The Mail issued a statement of apology and removed the piece from its website, a story about Amal Alamuddin's mother Baria telling "half of Beirut" that she opposed her daughter's imminent wedding to Clooney on religious grounds. Clooney blasted the paper for "dangerous" lies about his fiancee that "exploit religious differences".
He has now hit back at the paper after its apology, writing a statement published on USA Today:
There is one constant when a person or company is caught doing something wrong. The coverup is always worse.
In this case, the Daily Mail has printed an apology for insinuating religious tensions where there are none. In the apology, managing editor Charles Garside claims that the article was "not a fabrication," but "based the story on conversations with senior members of the Lebanese community."
The problem is that none of that is true. The original story never cites that source, but instead goes out of its way to insist on four different occasions that "a family friend" spoke directly to the Mail. A " family friend" was the source. So either they were lying originally or they're lying now.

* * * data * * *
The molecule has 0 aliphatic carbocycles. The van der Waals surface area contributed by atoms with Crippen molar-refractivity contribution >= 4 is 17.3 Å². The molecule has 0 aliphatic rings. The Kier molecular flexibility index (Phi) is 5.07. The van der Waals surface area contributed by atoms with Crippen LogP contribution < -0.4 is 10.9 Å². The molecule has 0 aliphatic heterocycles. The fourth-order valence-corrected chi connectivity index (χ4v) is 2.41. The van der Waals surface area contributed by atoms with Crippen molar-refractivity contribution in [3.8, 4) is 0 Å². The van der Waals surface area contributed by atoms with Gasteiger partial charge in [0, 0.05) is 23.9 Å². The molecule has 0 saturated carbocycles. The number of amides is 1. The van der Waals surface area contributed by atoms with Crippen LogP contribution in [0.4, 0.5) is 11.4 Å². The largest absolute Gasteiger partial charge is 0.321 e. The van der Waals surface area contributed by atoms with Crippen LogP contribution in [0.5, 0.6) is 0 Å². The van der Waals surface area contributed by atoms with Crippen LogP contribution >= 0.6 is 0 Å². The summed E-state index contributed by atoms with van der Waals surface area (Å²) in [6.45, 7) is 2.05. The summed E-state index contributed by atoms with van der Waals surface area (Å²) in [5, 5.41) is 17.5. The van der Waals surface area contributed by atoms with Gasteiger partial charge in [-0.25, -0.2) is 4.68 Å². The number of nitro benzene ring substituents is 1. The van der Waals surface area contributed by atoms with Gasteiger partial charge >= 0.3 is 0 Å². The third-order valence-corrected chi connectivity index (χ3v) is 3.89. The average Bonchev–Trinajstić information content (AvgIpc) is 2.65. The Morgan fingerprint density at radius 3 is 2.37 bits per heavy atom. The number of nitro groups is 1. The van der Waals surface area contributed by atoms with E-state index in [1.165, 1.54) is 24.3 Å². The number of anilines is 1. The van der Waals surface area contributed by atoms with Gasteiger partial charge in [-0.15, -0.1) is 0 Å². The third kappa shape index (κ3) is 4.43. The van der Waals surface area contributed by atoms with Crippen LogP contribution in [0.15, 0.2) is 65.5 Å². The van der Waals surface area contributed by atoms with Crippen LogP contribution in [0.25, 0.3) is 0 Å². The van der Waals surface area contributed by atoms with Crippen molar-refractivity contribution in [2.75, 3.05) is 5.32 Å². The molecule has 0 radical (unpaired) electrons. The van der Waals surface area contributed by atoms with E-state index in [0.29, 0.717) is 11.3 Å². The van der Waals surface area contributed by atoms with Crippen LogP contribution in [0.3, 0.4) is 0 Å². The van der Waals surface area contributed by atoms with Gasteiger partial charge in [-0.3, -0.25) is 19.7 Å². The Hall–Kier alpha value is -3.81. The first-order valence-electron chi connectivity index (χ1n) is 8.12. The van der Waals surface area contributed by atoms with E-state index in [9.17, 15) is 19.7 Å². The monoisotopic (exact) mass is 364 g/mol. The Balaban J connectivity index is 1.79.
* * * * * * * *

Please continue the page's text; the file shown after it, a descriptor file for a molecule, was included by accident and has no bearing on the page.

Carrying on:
Furthermore, they knew ahead of time that they were lying. In an article dated April 28, 2014, reporter Richard Spillett writes in the Mail that "Ramzi, (Amal's father), married outside the Druze faith," and a family friend said that "Baria, (Amal's mom), is not Druze." The Mail knew the story in question was false and printed it anyway.
What separates this from all of the ridiculous things the Mail makes up is that now, by their own admission, it can be proved to be a lie. In fact, a premeditated lie.
So I thank the Mail for its apology. Not that I would ever accept it, but because in doing so they've exposed themselves as the worst kind of tabloid.
One that makes up its facts to the detriment of its readers and to all the publications that blindly reprint them.